County officer ledgers maintained by the county clerk include accounts for each office holder or fund and reflect total amounts in each account or fund each month. The dates covered are 1911-1955 and undated. The information for each office holder or fund varies by the source of the money collected. The county clerk's account includes fees and jury fees; the district clerk's account includes jury fees and stenographer fees. For the tax assessor-collector, the information includes delinquent taxes, interest on daily deposits, occupation taxes, poll taxes, ad valorem taxes, penalties, special taxes, and commissions on auto licenses. All of the amounts reflect monthly totals; no information on amounts collected from individuals is recorded. For volume 1, only the entries for the year 1940 are indexed. The undated index to volume 2 of the county officer ledgers includes the type of account and page numbers. Volume 3 is indexed within the volume.
The county clerk was required to keep a ledger of accounts for every officer of the county, district, or state who was authorized to collect or receive any money for the use of or belonging to the county (Acts 1893, 23rd Legislature, Regular Session, Chapter 105, Section 1; recodified at Art. 824, Tex. Rev. Civ. Stat., 1895; recodified at Art. 1402, Tex. Rev. Civ. Stat., 1911; recodified at Art. 1607, Tex. Rev. Civ. Stat., 1925). Each county officer was required to report the amounts collected to the county clerk.
Arrangement
These volumes are arranged chronologically. Internally, the ledger volumes are arranged by office holder or fund and within each account the information is arranged chronologically by month. Internally, the index volume is arranged alphabetically by type of account.
Preferred Citation
(Identify the item), County officer ledgers, Administrative records, Galveston County Clerk's Office records. Archives and Information Services Division, Texas State Library and Archives Commission.
Volume
2011/438-142 Volume 1, Ledger – county officers, 1911-1940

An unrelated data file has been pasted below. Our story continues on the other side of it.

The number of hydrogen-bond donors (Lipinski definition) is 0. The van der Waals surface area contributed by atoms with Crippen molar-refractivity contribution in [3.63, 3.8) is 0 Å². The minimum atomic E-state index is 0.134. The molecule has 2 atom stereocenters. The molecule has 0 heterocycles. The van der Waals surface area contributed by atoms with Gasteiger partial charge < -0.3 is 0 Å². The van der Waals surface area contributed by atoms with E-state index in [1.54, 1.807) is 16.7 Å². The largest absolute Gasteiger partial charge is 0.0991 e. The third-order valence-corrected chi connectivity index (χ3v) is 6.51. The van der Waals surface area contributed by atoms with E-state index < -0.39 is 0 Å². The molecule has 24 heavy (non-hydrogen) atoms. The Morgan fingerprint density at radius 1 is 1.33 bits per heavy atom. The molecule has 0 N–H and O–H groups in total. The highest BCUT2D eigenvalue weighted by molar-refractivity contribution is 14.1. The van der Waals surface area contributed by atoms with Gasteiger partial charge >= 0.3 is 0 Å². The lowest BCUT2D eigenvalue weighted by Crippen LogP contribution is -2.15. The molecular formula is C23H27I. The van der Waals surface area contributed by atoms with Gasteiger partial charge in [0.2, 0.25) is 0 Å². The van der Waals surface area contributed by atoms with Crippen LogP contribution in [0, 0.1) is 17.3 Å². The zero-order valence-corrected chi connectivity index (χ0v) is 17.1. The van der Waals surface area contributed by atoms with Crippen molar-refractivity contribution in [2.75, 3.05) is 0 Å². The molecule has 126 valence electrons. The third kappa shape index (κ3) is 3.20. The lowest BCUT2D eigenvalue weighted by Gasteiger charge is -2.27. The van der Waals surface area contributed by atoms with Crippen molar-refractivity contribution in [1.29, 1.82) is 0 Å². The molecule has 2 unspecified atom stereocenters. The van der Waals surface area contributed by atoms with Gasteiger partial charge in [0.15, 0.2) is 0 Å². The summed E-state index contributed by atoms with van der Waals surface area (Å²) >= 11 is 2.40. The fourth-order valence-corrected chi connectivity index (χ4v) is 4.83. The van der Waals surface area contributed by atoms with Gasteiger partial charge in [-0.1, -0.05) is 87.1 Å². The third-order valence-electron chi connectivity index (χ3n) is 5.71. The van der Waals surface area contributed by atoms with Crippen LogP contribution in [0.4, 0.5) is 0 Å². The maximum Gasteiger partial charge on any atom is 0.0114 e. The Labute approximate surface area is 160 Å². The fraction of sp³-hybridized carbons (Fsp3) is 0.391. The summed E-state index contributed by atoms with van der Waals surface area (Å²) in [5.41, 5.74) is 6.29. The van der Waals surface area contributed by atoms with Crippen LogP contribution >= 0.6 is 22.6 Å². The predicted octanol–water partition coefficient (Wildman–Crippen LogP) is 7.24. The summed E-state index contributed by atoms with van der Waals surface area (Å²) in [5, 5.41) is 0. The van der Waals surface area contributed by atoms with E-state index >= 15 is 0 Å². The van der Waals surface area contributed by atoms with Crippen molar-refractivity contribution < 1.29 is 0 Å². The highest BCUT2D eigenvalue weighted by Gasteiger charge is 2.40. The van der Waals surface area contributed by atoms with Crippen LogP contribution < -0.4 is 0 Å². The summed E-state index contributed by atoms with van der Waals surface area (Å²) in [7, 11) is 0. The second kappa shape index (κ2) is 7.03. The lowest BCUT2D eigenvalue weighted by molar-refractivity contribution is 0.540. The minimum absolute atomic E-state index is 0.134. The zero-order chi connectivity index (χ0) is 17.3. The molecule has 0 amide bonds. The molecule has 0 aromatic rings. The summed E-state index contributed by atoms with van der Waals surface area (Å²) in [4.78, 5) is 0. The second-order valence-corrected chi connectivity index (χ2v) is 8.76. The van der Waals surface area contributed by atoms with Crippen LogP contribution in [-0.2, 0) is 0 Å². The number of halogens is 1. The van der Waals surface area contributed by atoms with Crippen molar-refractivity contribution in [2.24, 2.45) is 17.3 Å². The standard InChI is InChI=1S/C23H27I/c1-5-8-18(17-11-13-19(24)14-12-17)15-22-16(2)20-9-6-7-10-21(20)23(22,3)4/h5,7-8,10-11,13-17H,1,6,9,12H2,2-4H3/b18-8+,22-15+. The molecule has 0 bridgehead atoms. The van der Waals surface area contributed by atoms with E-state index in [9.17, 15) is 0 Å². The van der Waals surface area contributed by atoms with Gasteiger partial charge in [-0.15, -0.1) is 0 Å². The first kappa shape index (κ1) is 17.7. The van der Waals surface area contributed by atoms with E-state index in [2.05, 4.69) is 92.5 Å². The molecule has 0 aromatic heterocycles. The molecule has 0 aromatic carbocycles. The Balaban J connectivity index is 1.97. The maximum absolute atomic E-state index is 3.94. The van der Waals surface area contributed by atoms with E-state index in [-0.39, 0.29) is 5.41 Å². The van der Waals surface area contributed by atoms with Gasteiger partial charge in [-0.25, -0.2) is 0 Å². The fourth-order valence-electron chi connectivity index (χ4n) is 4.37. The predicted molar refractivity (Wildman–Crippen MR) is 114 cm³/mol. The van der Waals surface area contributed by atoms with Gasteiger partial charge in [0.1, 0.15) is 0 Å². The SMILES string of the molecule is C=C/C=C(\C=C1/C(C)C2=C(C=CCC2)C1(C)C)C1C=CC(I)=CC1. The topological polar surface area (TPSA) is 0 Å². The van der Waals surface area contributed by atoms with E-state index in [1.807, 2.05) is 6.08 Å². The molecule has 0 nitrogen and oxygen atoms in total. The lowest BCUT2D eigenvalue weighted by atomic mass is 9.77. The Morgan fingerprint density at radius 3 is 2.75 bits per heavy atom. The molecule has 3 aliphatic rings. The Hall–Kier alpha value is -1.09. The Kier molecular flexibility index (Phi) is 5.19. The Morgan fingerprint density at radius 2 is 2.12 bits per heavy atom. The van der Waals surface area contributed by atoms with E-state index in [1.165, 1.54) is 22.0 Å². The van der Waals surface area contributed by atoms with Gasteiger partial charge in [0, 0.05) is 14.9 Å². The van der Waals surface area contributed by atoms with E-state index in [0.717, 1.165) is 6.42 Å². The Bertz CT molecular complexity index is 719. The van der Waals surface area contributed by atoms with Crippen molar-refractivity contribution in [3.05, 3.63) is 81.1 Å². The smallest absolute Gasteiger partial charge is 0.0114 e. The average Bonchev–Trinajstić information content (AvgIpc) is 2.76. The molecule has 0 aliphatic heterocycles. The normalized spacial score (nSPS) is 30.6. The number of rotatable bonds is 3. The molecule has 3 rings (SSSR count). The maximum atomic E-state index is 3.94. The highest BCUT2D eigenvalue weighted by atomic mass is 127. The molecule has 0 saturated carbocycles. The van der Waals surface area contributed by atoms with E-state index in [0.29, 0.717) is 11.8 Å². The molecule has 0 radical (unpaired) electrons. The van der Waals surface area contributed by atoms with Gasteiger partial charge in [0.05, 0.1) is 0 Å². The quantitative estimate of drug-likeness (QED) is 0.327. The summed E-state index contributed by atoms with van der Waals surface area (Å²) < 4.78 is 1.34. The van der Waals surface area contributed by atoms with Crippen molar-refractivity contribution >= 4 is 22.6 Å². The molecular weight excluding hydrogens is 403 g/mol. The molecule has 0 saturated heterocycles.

Volume
2011/438-143 Volume 2, Ledger – county officers, 1941-1954
Volume
2011/438-144 Index to Volume 2, Ledger - county officers
Volume
2011/438-145 Volume 3, Ledger – county officers, 1955



 

Business and professional records, 1867-1874, 1893-1935, 1945-1967, undated,
38 volumes

The Texas legislature has assigned to the county clerk the responsibility for recording and maintaining records related to business and professional activity in the county. The records of the Galveston County Clerk's Office related to business and professional activity were recorded and maintained by the county clerk pursuant to different statutes and for different purposes. They consist of butchers livestock slaughter records, a register of occupation licenses, liquor dealer records, a register of commission merchants and contracting stevedores bonds, a register of assignment of accounts receivable, and an index to factors' lien records dating overall 1867-1874, 1893-1935, 1945-1967, and undated.
The legislature required certain businesses, such as liquor dealers, to register with the county, pay a business tax, and post a bond. Other occupations required the county clerk to issue a license upon the payment of a tax. Because Galveston was a busy cotton port, the legislature passed laws requiring commission merchants and contracting stevedores to file bonds with the county clerk before they could conduct business. To protect the health and safety of residents, butchers were required to provide records of the livestock they slaughtered. The legislature also recognized the importance of protecting business interests by requiring the recording of assignments of accounts receivables and factors' liens.
Organization of the Records
The records are organized into six subseries: